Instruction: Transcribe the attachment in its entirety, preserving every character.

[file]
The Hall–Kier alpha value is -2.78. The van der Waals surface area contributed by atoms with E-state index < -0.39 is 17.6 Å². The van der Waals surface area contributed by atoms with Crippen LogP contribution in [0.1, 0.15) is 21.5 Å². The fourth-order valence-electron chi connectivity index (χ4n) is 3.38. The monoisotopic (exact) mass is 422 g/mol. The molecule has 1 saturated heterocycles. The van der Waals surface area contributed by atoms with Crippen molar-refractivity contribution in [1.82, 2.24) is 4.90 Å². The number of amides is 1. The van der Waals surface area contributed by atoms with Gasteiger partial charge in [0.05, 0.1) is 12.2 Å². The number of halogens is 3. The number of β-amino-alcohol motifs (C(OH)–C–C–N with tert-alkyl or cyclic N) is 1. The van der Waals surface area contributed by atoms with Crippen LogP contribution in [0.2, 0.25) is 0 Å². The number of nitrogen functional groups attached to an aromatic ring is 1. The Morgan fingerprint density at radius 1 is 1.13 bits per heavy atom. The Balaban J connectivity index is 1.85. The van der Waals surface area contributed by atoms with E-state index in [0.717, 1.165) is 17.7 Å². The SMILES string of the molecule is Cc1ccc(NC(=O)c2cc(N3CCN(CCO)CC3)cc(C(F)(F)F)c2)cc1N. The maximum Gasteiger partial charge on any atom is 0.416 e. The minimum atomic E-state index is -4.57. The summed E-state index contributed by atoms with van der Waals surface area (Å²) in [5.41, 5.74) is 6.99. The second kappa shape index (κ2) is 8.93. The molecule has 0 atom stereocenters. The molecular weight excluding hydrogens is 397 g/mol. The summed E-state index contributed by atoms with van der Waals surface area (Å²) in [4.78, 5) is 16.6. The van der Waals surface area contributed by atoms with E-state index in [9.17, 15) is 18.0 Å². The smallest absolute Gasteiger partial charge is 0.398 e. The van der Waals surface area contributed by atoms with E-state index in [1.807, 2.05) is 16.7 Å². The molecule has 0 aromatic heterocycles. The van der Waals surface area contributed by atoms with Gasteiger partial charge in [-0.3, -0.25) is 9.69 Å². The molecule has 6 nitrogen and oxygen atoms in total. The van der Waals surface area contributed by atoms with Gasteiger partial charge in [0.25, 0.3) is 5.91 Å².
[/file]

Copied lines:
The Hall–Kier alpha value is -2.78. The van der Waals surface area contributed by atoms with E-state index < -0.39 is 17.6 Å². The van der Waals surface area contributed by atoms with Crippen LogP contribution in [0.1, 0.15) is 21.5 Å². The fourth-order valence-electron chi connectivity index (χ4n) is 3.38. The monoisotopic (exact) mass is 422 g/mol. The molecule has 1 saturated heterocycles. The van der Waals surface area contributed by atoms with Crippen molar-refractivity contribution in [1.82, 2.24) is 4.90 Å². The number of amides is 1. The van der Waals surface area contributed by atoms with Gasteiger partial charge in [0.05, 0.1) is 12.2 Å². The number of halogens is 3. The number of β-amino-alcohol motifs (C(OH)–C–C–N with tert-alkyl or cyclic N) is 1. The van der Waals surface area contributed by atoms with Crippen LogP contribution in [0.2, 0.25) is 0 Å². The number of nitrogen functional groups attached to an aromatic ring is 1. The Morgan fingerprint density at radius 1 is 1.13 bits per heavy atom. The Balaban J connectivity index is 1.85. The van der Waals surface area contributed by atoms with E-state index in [0.717, 1.165) is 17.7 Å². The SMILES string of the molecule is Cc1ccc(NC(=O)c2cc(N3CCN(CCO)CC3)cc(C(F)(F)F)c2)cc1N. The maximum Gasteiger partial charge on any atom is 0.416 e. The minimum atomic E-state index is -4.57. The summed E-state index contributed by atoms with van der Waals surface area (Å²) in [5.41, 5.74) is 6.99. The second kappa shape index (κ2) is 8.93. The molecule has 0 atom stereocenters. The molecular weight excluding hydrogens is 397 g/mol. The summed E-state index contributed by atoms with van der Waals surface area (Å²) in [4.78, 5) is 16.6. The van der Waals surface area contributed by atoms with E-state index in [9.17, 15) is 18.0 Å². The smallest absolute Gasteiger partial charge is 0.398 e. The van der Waals surface area contributed by atoms with E-state index in [1.807, 2.05) is 16.7 Å². The molecule has 0 aromatic heterocycles. The van der Waals surface area contributed by atoms with Gasteiger partial charge in [-0.3, -0.25) is 9.69 Å². The molecule has 6 nitrogen and oxygen atoms in total. The van der Waals surface area contributed by atoms with Gasteiger partial charge in [0.25, 0.3) is 5.91 Å².